Mission to Moscow: Hollywood goes Stalinist

Kevin Brianton

Senior Lecturer, La Trobe University


Mission to Moscow glorified Stalin at a time when the United States desperately wanted to maintain the alliance with the Soviet Union. It was despised by J. Edgar Hoover.
Image courtesy of eMoviePoster.

While popular films showed there was deeply felt anti-communism in the United States in the 1930s , there was no expressed desire to lurch to fascism.  Perhaps the sentiments of the American people were best summed up in the popular Frank Capra film You Can’t Take It With You which was released in 1938.  In the film, a fatherly figure commented on the latest developments in politics.

Communism fascism, voodooism … Everybody got isms these days… When things go badly, you go and get yourself an ism… Nowadays they say, ‘Think the way I do or I’ll bomb the hell out of you.’[1]

When the United States entered the war, Hollywood’s film output changed tack.  Many films were made which praised the effort of the Russian armies.  The scripts for these films were often written by communist or leftist writers such as John Howard Lawson, Lillian Hellman, Howard Koch or Paul Jarrico.  These films were filled with praise for the heroic efforts of the Soviet army and people.  The presence of left leaning and communist writers involved in pro-Russian footage, in American cinema was to provide the fuel for the conspiracy theorists of the right after the cold war had set in.

The most controversial of these films was Mission to Moscow (1943) which was based on the autobiography of the United States Ambassador to the Soviet Union Joseph E. Davies.  The film glorified Stalin at a time when the United States desperately wanted to maintain the alliance with the Soviet Union.[2]  The film glossed over Stalin’s disastrous collectivization of peasants and it also accepted the Stalinist line on the show trials of the 1930s.  Adjusting and simplifying history was a time-honored Hollywood tradition, but Mission presented a gross distortion.[3]  As film historian David Culbert has observed the Soviet purge trials asked people to believe that the Soviet equivalents of the American Secretary of State, the Secretary of Defense, the Chief Justice of the Supreme Court, and chairman of the Joint Chiefs of Staff had all plotted against their country.[4]  Mission to Moscow showed only one trial, that of Nikolai Bukharin, who was a strong ally of Lenin in the Russian revolution and supported Stalin against Trotsky after Lenin’s death.  He broke with Stalin after opposing the collectivization of the Kulaks and attempted to overthrow Stalin through the Central Committee of the Party.  In March 1938, Bukharin was put on trial in Moscow with other prominent Bolsheviks and subsequently shot.[5]

All of Hollywood’s skills were needed to sell the message of a benign Russia to the American public.  Warner Bothers allocated the top talents of director Michael Curtiz and screenwriter Howard Koch, who were riding high on their success of Casablanca.  In the trial scene, Nikolai Bukharin made his final speech at his trial in Mission to Moscow where he admitted collusion with the fascists:

CLOSE SHOT BUKHARIN
  As he speaks to the courtroom with deep feeling and sincerity.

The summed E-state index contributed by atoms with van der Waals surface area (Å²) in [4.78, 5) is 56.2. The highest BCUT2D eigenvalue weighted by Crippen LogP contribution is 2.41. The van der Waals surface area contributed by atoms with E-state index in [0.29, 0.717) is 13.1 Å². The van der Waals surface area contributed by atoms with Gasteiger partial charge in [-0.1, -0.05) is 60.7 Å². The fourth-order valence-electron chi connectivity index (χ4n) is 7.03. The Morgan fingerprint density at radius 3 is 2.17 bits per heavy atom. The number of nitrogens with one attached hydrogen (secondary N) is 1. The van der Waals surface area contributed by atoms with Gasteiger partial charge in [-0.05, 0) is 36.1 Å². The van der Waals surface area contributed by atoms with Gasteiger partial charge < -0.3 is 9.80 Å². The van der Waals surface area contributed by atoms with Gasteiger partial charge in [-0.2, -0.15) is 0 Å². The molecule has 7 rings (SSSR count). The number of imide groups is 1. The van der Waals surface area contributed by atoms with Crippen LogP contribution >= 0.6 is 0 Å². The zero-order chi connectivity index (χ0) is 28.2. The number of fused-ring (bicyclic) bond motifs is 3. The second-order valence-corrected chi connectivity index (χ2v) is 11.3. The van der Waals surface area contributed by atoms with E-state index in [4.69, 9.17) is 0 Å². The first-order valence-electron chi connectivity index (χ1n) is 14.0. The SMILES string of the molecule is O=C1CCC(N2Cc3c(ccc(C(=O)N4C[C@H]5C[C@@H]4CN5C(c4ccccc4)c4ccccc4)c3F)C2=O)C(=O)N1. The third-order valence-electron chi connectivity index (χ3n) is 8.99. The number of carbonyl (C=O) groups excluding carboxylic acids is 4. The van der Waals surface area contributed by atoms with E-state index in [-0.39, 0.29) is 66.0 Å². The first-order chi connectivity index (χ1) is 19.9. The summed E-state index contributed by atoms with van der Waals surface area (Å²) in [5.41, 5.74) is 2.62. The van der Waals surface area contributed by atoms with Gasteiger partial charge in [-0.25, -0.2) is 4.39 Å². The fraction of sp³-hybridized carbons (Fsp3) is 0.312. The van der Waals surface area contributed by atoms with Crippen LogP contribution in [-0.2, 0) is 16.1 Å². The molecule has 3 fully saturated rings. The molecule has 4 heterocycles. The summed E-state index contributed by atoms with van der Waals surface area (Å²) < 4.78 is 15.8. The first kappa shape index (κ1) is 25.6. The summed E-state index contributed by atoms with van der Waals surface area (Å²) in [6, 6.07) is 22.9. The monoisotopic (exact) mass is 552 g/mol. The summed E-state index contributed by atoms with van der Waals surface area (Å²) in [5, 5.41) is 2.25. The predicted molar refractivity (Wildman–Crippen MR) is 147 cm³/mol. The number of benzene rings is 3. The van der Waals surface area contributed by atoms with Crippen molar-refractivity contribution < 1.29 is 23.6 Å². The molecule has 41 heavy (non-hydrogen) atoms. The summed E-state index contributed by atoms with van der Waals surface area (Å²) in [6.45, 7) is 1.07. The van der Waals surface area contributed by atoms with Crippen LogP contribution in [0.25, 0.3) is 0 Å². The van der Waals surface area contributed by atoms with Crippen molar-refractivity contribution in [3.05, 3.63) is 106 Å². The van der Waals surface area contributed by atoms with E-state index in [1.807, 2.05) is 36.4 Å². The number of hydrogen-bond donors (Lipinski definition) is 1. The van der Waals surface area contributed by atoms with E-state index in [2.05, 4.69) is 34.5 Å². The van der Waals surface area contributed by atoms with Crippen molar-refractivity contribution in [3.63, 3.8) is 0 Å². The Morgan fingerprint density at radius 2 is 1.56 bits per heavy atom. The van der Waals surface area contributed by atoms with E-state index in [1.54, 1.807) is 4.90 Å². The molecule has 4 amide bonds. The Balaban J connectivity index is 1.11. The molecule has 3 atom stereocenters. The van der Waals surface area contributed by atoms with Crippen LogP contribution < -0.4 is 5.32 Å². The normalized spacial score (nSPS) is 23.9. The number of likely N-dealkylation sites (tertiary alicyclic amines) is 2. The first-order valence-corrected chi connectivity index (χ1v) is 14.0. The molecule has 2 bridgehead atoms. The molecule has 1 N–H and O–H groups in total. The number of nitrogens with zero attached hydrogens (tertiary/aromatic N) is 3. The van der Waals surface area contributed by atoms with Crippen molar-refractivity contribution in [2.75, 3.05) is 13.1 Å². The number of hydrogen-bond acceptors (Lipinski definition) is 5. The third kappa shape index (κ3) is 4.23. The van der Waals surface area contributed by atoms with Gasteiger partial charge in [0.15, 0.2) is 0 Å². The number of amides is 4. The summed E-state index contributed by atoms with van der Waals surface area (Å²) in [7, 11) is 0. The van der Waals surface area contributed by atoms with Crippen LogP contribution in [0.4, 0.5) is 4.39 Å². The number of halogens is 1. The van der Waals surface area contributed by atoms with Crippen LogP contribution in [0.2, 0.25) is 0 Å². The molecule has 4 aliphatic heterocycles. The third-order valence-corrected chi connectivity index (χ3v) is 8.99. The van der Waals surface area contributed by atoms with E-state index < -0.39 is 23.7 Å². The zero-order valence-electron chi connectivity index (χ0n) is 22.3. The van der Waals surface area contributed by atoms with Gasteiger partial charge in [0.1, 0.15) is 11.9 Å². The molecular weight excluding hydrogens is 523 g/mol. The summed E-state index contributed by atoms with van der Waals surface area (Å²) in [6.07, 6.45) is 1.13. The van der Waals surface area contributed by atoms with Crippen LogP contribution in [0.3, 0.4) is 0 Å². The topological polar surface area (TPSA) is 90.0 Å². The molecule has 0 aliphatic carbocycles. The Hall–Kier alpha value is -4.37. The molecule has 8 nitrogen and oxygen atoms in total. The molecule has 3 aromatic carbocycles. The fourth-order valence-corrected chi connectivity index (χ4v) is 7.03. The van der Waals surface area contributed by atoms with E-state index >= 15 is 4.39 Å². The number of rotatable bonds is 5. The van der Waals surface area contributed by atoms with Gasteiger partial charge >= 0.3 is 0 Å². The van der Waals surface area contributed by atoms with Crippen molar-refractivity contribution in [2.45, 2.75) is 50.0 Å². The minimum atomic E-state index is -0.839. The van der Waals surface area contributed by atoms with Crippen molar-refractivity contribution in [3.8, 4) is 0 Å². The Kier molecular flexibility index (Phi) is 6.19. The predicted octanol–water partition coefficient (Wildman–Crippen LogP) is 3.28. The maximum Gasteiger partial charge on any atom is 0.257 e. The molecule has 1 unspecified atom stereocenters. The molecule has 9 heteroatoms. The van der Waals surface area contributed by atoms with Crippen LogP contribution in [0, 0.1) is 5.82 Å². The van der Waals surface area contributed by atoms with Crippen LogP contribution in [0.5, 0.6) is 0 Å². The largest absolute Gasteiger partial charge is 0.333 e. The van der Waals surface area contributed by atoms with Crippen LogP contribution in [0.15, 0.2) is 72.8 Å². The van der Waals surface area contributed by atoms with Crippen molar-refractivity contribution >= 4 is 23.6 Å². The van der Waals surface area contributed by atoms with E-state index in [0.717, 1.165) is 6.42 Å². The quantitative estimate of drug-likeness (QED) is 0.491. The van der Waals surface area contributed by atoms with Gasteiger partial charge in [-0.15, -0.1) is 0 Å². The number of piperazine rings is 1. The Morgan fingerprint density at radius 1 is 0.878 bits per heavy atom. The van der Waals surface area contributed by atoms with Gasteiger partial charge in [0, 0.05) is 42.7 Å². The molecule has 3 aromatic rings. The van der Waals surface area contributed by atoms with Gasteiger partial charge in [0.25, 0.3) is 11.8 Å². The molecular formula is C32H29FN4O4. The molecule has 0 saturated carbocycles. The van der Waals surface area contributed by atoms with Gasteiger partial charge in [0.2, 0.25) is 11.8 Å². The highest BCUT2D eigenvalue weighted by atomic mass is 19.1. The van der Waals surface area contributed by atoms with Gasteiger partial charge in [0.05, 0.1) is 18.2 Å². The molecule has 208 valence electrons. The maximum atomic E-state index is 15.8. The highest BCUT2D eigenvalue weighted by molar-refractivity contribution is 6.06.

BUKHARIN:  
For three months I refused to testify – then I decided to tell everything.  Why?  Because while in prison I made an entire re-evaluation of my past.  For when you ask yourself, ‘If you must die, what are you dying for?’ an absolutely black vacuity rises before you with startling vividness… My hope is that this trial may be the last severe lesion in proving to the world the growing menace of Fascist aggression and the awareness and united strength of Russia.  It is in the consciousness of this that I await the verdict.  What matters is not the personal feelings of a repentant enemy, but the welfare and progress of our country.[6]

Film producer Robert Bruker later claimed that he wanted some ambiguity in the trial scenes but Davies insisted that the accused be depicted as guilty traitors and Trotskyists.[7]  Davies’ own book contains some concerns about the trials which the film entirely lacked. 

Off the record, one is admitted, to wit: that the occasion was dramatized for propaganda purposes.  It was designed: first, as a warning to all existing and potential plotters and conspirators within the Soviet Union; second, to discredit Trotsky abroad; and third, to solidify popular national feeling in support of the government against foreign enemies Germany and Japan.  During the trial every means of propaganda was employed to carry to all parts of the country the horrors of these confessions.[8]

Davies’ more balanced assessment was disregarded during the film.  Extremely wild assertions were made about the role of Stalin’s exiled rival Leon Trotsky who was linked to both Hirohito and Hitler in their plans to invade Russia.  Immediately after the scene with Bukharin, the action crossed to the German embassy in Oslo where Leon Trotsky was plotting with German Minister of Norway.  The Nazis abandoned Trotsky because of the bungling of his plot against Russia.  The film managed to turn one of the fiercest and most persistent critics of fascism, Leon Trotsky, into a Nazi pawn.  But the scene had actually been toned down from an earlier version of the script by novelist Erskine Caldwell where after the trials of Bukharin, Hitler met with Trotsky.

HITLER:         We are not ready for this turn of affairs.  You have completely bungled the work you were supposedly directing with judicious ability.  That forces us to withdraw our hand completely for the minute.  That means Russia will be able to buildup its army and augment its supplies of war materials.  You are trying to force us to act in Russia before we are ready!